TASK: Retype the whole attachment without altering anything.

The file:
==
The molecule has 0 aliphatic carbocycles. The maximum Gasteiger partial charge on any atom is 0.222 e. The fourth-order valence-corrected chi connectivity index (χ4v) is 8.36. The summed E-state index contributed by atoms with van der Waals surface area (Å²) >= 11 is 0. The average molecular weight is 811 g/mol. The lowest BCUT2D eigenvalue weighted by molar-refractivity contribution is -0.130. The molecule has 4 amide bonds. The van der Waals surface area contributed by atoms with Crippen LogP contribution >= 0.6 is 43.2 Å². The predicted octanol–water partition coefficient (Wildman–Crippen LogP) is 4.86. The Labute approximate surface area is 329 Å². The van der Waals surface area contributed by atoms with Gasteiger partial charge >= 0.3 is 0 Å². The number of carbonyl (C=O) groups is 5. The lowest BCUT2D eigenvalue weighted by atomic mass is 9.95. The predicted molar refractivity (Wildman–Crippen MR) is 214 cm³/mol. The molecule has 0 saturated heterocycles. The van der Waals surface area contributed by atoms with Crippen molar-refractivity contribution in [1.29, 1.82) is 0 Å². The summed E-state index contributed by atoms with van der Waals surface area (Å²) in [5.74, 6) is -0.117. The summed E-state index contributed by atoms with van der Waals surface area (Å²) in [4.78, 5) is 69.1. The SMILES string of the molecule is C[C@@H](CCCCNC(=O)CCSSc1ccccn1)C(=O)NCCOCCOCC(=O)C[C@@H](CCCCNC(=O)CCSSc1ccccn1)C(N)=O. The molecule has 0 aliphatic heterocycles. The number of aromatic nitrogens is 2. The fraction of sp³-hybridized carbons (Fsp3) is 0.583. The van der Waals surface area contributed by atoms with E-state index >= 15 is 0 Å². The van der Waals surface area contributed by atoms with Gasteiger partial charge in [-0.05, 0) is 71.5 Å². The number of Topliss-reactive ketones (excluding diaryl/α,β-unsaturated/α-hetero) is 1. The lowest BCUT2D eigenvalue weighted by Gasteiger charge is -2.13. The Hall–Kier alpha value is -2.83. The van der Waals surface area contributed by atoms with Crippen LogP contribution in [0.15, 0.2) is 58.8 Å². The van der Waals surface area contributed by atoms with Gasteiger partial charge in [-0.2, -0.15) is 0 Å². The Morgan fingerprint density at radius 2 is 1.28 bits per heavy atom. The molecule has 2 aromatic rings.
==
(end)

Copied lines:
The molecule has 0 aliphatic carbocycles. The maximum Gasteiger partial charge on any atom is 0.222 e. The fourth-order valence-corrected chi connectivity index (χ4v) is 8.36. The summed E-state index contributed by atoms with van der Waals surface area (Å²) >= 11 is 0. The average molecular weight is 811 g/mol. The lowest BCUT2D eigenvalue weighted by molar-refractivity contribution is -0.130. The molecule has 4 amide bonds. The van der Waals surface area contributed by atoms with Crippen LogP contribution >= 0.6 is 43.2 Å². The predicted octanol–water partition coefficient (Wildman–Crippen LogP) is 4.86. The Labute approximate surface area is 329 Å². The van der Waals surface area contributed by atoms with Gasteiger partial charge >= 0.3 is 0 Å². The number of carbonyl (C=O) groups is 5. The lowest BCUT2D eigenvalue weighted by atomic mass is 9.95. The predicted molar refractivity (Wildman–Crippen MR) is 214 cm³/mol. The molecule has 0 saturated heterocycles. The van der Waals surface area contributed by atoms with Crippen molar-refractivity contribution in [1.29, 1.82) is 0 Å². The summed E-state index contributed by atoms with van der Waals surface area (Å²) in [5.74, 6) is -0.117. The summed E-state index contributed by atoms with van der Waals surface area (Å²) in [4.78, 5) is 69.1. The SMILES string of the molecule is C[C@@H](CCCCNC(=O)CCSSc1ccccn1)C(=O)NCCOCCOCC(=O)C[C@@H](CCCCNC(=O)CCSSc1ccccn1)C(N)=O. The molecule has 0 aliphatic heterocycles. The number of aromatic nitrogens is 2. The fraction of sp³-hybridized carbons (Fsp3) is 0.583. The van der Waals surface area contributed by atoms with E-state index >= 15 is 0 Å². The van der Waals surface area contributed by atoms with Gasteiger partial charge in [-0.05, 0) is 71.5 Å². The number of Topliss-reactive ketones (excluding diaryl/α,β-unsaturated/α-hetero) is 1. The lowest BCUT2D eigenvalue weighted by Gasteiger charge is -2.13. The Hall–Kier alpha value is -2.83. The van der Waals surface area contributed by atoms with Crippen LogP contribution in [0.15, 0.2) is 58.8 Å². The van der Waals surface area contributed by atoms with Gasteiger partial charge in [-0.2, -0.15) is 0 Å². The Morgan fingerprint density at radius 2 is 1.28 bits per heavy atom. The molecule has 2 aromatic rings.